In less than one year, it's attracted 220 investors managing over $57 trillion in assets.
Companies committed to meeting net zero

At this time only one-fifth of the 2,000 largest companies around the globe have made net-zero pledges, only about 20% of those actually have definable pledges that are science based targets, according to research carried out by Capital Monitor.  

Organizations with genuine commitment have developed real science-based targets that have been approved by the Science-Based Targets initiative (SBTi),

  • 2,007 companies claim commitment to establishing net-zero science-based targets
  • 983 have targets that are approved by SBT

Without having actual scientific based goals that take into consideration the recommendations laid out by the International Energy Agency and Intergovernmental Panel on Climate Change, most corporations who claim dedication are probably only providing shallow lip service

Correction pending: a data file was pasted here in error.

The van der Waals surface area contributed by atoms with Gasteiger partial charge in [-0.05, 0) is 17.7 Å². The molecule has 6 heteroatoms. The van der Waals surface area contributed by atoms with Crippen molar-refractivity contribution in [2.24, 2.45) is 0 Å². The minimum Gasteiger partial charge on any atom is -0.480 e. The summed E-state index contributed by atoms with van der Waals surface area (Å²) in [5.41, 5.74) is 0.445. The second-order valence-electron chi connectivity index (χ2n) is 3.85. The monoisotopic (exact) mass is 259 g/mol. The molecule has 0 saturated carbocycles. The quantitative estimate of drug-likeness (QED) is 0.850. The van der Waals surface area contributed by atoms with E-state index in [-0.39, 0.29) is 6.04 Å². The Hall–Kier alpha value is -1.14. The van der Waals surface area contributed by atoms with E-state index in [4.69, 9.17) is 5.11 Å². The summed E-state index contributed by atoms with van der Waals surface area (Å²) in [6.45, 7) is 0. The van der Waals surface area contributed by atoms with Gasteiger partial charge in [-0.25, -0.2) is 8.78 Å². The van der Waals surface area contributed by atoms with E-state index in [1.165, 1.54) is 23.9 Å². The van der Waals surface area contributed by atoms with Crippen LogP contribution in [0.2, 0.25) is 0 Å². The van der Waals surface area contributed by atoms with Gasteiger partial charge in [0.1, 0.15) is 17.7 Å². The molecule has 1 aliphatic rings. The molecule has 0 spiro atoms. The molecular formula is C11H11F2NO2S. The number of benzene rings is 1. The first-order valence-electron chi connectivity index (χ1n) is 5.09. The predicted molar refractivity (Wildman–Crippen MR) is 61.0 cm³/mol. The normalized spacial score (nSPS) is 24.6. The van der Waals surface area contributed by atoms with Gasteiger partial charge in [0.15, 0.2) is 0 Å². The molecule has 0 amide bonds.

The lack of policies, regulation, and mandatory disclosures mean that pledges really mean nothing and only denote a rather obscure ambition that might be nothing more than a smoke and mirrors game being offered by executives to seem more environmentally conscious when in reality they continue along the same unaltered pathway that shows no real net zero commitment.

The challenges of net zero investing

The dire realities of climate change have pushed the Race to Reach Net Zero movement. Businesses and the world’s major governments are all struggling to do their parts. The investor community is also now an integral part of the push with initiatives like the Net Zero Asset Managers Initiative and the Net Zero Asset Owner Alliance.

The importance of reaching net zero is indisputable to those who accept the science. However, the process is not eBay and investors are facing certain challenges.

Lack of net zero investing methodology

At this time, there is no set net zero investment methodology in place. Different approaches are taken by various groups which often leads to confusion.

Current approaches include:

  • The Science-based Targets Initiative, which has a methodology for financial institutions
  • The Net Zero Investment Framework, part of the Paris Aligned Investment Initiative
  • The EU Paris-Aligned and Transition Benchmarks
  • The Asset Owner Alliance Target-Setting Protocol, developed by the UN convened Asset Owner Alliance